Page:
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Cheyenne Mountain coach Dave Adams talks to two players at the 2019 state championship.

As the longest-tenured tennis coach in the Pikes Peak region, Cheyenne Mountain’s Dave Adams has seen it all. But in 2020, he watched his team come within a "whisker" of winning the Class 4A state championship after losing a number of top players from his 2019 state championship team. But true to his coaching mantra, ‘Let’s get better every day,’ Cheyenne Mountain continued to reach beyond Adam’s expectations and ultimately brought home a second-place team trophy.

Dave Adams is The Gazette Preps 2020 Boys’ Tennis Coach of the Year.

Q: How many years have you been coaching, any level?

DA: “I’ve been coaching since 1978, started coaching basketball, and the next year started coaching tennis.”

Q: What inspired you to become a coach?

DA: “My high school experience really inspired me. I enjoyed high school in general, the school part and the athletic part, so I figured out fairly early that I wanted to teach and be a high school coach.”

Q: What is the biggest lesson you’ve learned in your 42 years as a coach?

DA: “I don’t know if I can articulate it into one lesson. I know for me it always comes back to just work hard. One thing that has become sort of a mantra is saying to the kids, we need to get better in some aspect of our game every single day.”

At this point of the conversation, Dave’s son John begins waving to hand over the phone.

John Adams: “I can’t answer for him, but I can say the biggest lesson he has passed on to the people he has coached has always been to show up on time, work hard and treat people with respect. So long as everyone is good to each other, puts in the work and is willing to learn, the rest will take care of itself.”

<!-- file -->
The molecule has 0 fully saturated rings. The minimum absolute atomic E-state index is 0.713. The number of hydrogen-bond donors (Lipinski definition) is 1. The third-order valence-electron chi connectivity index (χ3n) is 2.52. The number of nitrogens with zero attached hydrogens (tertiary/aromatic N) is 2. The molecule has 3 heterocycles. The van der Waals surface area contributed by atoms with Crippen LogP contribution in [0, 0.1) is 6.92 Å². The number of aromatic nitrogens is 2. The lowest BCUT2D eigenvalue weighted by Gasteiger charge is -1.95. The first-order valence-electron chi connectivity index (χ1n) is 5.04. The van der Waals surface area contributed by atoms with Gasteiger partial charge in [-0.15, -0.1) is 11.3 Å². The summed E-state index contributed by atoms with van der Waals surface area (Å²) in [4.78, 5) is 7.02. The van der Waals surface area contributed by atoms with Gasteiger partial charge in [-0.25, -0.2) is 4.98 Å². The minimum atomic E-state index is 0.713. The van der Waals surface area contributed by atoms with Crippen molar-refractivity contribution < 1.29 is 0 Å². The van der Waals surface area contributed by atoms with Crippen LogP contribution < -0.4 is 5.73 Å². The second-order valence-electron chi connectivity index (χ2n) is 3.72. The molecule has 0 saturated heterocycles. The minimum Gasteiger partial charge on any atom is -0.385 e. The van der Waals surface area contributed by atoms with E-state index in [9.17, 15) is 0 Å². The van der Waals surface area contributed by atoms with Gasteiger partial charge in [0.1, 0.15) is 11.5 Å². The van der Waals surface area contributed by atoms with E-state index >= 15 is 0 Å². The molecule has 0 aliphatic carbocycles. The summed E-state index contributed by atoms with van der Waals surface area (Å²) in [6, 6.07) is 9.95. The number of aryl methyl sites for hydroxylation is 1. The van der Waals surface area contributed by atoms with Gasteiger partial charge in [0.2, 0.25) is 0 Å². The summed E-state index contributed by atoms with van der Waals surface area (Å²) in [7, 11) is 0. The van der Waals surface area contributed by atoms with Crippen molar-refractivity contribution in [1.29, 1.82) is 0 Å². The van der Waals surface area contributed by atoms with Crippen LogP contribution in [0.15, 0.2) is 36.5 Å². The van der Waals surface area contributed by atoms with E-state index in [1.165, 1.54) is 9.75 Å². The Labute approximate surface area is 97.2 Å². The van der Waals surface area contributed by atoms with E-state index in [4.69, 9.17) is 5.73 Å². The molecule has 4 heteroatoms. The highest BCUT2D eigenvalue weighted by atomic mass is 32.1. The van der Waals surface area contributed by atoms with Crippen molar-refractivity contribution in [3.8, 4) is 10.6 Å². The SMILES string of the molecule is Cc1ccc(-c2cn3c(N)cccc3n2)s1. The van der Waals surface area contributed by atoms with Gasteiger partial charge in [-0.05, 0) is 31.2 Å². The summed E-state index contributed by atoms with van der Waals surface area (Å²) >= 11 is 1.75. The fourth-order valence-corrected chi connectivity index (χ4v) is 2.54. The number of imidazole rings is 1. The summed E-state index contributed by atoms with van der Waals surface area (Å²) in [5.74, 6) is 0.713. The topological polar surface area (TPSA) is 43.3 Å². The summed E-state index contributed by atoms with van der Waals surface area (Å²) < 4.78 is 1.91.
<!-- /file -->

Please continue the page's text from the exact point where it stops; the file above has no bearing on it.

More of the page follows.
Q: What was the most memorable moment from the 2020 season?

DA: “Our team really overachieved this fall. I really felt proud of where this group ended up. We came within a whisker of winning the doggone thing. One more match and we would’ve. I just feel like they worked really hard and we got better throughout the season and gave ourselves a chance. Starting out, I didn’t feel like that we had it, mostly because of who we lost from last year, but people fit into those roles and it was very gratifying to have the boys realize the growth that they made, and that’s really what it's all about. Our growth was the most memorable part.

Q: What is a piece of advice for underclassmen coming through your program?

DA: “You’ve gotta play. So many kids get wrapped in just lessons and hitting and they don’t compete enough. That’s what I love about multisport athletes. Those kids know how to compete more than just tennis guys and gals. Getting out there and competing and learning how to compete can be as important as the fundamentals and learning how to hit.”

Q: What is your coaching cliché?

DA: “Let’s get better every day. When you show up at practice there is always something you should be focused on. Sometimes it’s hard, kids are decompressing from school, they have a lot going on, but we try to focus on getting better every single day.”